SurfaceFlinger does handle some things like allowing windows to draw directly to the framebuffer when they're unoccluded, but the Linux guys don't care about that (or they would unredirect frontmost windows in their X compositors, which still nobody does, ugh!).
SurfaceFlinger is also pretty immature and featureless for a desktop surface compositor:
1. Only handles 2x2 transforms (+translation) which it expands internally to 4x4 GL matrices.
2. Written entirely around GLESv1 -- no shaders, no complex geometry: no "genie effect" or anything like that.
3. Immature multi-display support. It was literally just added in Android 4.2. Try taking a screenshot of anything that's not display 0.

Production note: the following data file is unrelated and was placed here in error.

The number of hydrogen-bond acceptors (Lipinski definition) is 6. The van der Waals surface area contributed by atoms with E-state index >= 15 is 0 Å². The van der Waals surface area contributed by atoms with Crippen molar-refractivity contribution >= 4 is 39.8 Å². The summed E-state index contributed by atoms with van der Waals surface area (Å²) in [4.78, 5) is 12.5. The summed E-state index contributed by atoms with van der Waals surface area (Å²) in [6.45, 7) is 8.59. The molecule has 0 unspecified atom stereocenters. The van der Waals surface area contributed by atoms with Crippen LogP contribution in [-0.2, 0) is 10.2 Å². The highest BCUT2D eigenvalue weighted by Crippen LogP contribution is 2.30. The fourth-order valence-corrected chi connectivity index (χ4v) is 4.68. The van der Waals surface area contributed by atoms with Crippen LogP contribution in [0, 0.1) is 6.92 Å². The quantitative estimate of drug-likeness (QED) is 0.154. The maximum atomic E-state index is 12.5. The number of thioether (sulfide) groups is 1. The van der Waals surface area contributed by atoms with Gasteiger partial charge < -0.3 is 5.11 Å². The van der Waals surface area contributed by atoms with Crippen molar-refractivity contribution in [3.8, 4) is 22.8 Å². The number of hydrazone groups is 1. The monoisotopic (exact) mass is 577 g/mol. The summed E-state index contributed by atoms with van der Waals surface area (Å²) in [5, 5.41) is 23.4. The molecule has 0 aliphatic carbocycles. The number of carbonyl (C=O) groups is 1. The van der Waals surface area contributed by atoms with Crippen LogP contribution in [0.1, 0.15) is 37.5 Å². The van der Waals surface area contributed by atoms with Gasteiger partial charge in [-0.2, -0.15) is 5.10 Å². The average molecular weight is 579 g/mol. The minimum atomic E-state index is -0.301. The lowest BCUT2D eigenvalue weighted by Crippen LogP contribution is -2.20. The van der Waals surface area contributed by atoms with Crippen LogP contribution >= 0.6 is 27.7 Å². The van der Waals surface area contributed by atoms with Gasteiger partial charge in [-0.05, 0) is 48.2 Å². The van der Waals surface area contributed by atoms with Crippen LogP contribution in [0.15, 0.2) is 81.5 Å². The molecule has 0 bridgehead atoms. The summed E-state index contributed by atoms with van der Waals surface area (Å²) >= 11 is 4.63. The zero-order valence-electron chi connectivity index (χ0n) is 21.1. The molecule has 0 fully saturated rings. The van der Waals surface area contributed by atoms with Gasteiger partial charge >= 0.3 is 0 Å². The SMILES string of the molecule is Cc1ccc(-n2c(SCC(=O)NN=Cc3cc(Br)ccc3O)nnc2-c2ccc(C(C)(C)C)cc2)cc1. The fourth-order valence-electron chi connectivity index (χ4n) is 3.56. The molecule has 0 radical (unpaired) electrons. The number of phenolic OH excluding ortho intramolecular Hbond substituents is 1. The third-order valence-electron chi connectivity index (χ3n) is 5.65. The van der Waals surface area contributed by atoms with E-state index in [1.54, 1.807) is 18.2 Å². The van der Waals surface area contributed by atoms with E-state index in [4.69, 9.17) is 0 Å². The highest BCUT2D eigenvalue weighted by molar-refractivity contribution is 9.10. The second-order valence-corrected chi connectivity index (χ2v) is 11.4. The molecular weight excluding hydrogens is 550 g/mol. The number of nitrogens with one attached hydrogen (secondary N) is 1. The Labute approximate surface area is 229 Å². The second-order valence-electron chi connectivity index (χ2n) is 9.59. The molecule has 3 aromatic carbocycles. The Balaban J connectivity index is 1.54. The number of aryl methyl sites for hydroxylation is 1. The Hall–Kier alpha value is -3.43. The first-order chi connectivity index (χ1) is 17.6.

4. No IPC system, unless you count Binder which has it's own set of problems ("lets make every message be synchronous").
I haven't kept up with Wayland, but I imagine it has a lot of these problems addressed (except for allowing unoccluded windows direct framebuffer access -- almost nobody bothers with that one, even though it's a big win).
Also, someone at Canonical wrote a library, "libhybris" which supposedly could load GL implementations compiled against bionic on a glibc system -- this seems a much more sensible approach to me...
I wouldn't recommend this approach for the desktop but the reason I like this approach for mobile ubuntu initially is that you will get a more mature GPU integration with SurfaceFlinger/ANativeWindow than generic Linux.
Edit: we also know the limitation of glesv1 is because of the problems for glesv2 support in some is emulator environments. So it s a trade off. Agree that the multiple display support is a big problem too